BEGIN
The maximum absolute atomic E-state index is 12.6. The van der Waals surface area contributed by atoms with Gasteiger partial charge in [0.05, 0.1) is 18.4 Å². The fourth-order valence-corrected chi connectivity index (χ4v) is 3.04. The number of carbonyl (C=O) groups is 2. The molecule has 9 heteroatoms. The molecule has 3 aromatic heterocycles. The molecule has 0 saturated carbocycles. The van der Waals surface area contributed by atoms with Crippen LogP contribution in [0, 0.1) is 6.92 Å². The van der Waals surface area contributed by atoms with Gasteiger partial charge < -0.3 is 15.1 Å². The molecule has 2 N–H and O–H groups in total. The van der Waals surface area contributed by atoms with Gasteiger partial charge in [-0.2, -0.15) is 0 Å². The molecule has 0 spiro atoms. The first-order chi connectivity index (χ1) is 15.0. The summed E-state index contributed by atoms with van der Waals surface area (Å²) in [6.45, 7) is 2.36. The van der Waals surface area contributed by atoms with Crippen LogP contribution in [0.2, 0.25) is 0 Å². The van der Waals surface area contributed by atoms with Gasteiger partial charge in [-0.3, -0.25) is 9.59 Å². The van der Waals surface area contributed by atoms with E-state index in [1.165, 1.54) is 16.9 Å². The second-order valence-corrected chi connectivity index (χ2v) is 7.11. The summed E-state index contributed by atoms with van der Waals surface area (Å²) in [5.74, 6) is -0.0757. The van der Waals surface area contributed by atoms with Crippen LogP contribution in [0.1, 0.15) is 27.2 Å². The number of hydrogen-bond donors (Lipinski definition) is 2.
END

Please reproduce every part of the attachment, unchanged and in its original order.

The maximum absolute atomic E-state index is 12.6. The van der Waals surface area contributed by atoms with Gasteiger partial charge in [0.05, 0.1) is 18.4 Å². The fourth-order valence-corrected chi connectivity index (χ4v) is 3.04. The number of carbonyl (C=O) groups is 2. The molecule has 9 heteroatoms. The molecule has 3 aromatic heterocycles. The molecule has 0 saturated carbocycles. The van der Waals surface area contributed by atoms with Crippen LogP contribution in [0, 0.1) is 6.92 Å². The van der Waals surface area contributed by atoms with Gasteiger partial charge < -0.3 is 15.1 Å². The molecule has 2 N–H and O–H groups in total. The van der Waals surface area contributed by atoms with Gasteiger partial charge in [-0.2, -0.15) is 0 Å². The molecule has 0 spiro atoms. The first-order chi connectivity index (χ1) is 15.0. The summed E-state index contributed by atoms with van der Waals surface area (Å²) in [6.45, 7) is 2.36. The van der Waals surface area contributed by atoms with Crippen LogP contribution in [0.2, 0.25) is 0 Å². The van der Waals surface area contributed by atoms with Gasteiger partial charge in [-0.3, -0.25) is 9.59 Å². The van der Waals surface area contributed by atoms with E-state index in [1.165, 1.54) is 16.9 Å². The second-order valence-corrected chi connectivity index (χ2v) is 7.11. The summed E-state index contributed by atoms with van der Waals surface area (Å²) in [5.74, 6) is -0.0757. The van der Waals surface area contributed by atoms with Crippen LogP contribution in [0.1, 0.15) is 27.2 Å². The number of hydrogen-bond donors (Lipinski definition) is 2.